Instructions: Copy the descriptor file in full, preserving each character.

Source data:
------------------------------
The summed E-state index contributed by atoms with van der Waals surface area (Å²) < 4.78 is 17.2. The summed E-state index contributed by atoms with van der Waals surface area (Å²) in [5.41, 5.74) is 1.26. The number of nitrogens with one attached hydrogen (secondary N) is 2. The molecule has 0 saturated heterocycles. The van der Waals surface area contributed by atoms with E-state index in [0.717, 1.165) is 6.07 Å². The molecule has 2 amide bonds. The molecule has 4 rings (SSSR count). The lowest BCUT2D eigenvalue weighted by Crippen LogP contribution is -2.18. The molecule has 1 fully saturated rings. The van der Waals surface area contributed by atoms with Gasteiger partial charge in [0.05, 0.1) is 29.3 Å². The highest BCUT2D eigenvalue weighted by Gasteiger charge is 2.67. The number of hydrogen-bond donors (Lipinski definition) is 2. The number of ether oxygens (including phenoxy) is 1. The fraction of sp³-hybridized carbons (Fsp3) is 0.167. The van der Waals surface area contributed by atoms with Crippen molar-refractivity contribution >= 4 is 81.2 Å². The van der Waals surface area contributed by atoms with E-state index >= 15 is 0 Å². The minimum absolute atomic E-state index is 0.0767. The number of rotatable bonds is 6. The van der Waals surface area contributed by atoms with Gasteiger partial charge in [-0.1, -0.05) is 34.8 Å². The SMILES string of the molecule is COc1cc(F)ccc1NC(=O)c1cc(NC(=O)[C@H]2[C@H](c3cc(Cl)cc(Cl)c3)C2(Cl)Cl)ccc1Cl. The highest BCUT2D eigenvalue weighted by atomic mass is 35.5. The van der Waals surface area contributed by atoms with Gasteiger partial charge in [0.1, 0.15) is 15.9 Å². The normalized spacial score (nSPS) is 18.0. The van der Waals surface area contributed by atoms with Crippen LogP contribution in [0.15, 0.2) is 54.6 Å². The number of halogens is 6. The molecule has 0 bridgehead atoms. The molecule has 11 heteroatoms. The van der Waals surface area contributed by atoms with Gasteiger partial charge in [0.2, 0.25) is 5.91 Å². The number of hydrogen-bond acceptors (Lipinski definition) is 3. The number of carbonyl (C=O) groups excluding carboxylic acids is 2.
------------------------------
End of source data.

The summed E-state index contributed by atoms with van der Waals surface area (Å²) < 4.78 is 17.2. The summed E-state index contributed by atoms with van der Waals surface area (Å²) in [5.41, 5.74) is 1.26. The number of nitrogens with one attached hydrogen (secondary N) is 2. The molecule has 0 saturated heterocycles. The van der Waals surface area contributed by atoms with E-state index in [0.717, 1.165) is 6.07 Å². The molecule has 2 amide bonds. The molecule has 4 rings (SSSR count). The lowest BCUT2D eigenvalue weighted by Crippen LogP contribution is -2.18. The molecule has 1 fully saturated rings. The van der Waals surface area contributed by atoms with Gasteiger partial charge in [0.05, 0.1) is 29.3 Å². The highest BCUT2D eigenvalue weighted by Gasteiger charge is 2.67. The number of hydrogen-bond donors (Lipinski definition) is 2. The number of ether oxygens (including phenoxy) is 1. The fraction of sp³-hybridized carbons (Fsp3) is 0.167. The van der Waals surface area contributed by atoms with Crippen molar-refractivity contribution >= 4 is 81.2 Å². The van der Waals surface area contributed by atoms with E-state index >= 15 is 0 Å². The minimum absolute atomic E-state index is 0.0767. The number of rotatable bonds is 6. The van der Waals surface area contributed by atoms with Gasteiger partial charge in [-0.1, -0.05) is 34.8 Å². The SMILES string of the molecule is COc1cc(F)ccc1NC(=O)c1cc(NC(=O)[C@H]2[C@H](c3cc(Cl)cc(Cl)c3)C2(Cl)Cl)ccc1Cl. The highest BCUT2D eigenvalue weighted by atomic mass is 35.5. The van der Waals surface area contributed by atoms with Gasteiger partial charge in [0.1, 0.15) is 15.9 Å². The normalized spacial score (nSPS) is 18.0. The van der Waals surface area contributed by atoms with Crippen LogP contribution in [0.15, 0.2) is 54.6 Å². The number of halogens is 6. The molecule has 0 bridgehead atoms. The molecule has 11 heteroatoms. The van der Waals surface area contributed by atoms with Gasteiger partial charge in [0.2, 0.25) is 5.91 Å². The number of hydrogen-bond acceptors (Lipinski definition) is 3. The number of carbonyl (C=O) groups excluding carboxylic acids is 2.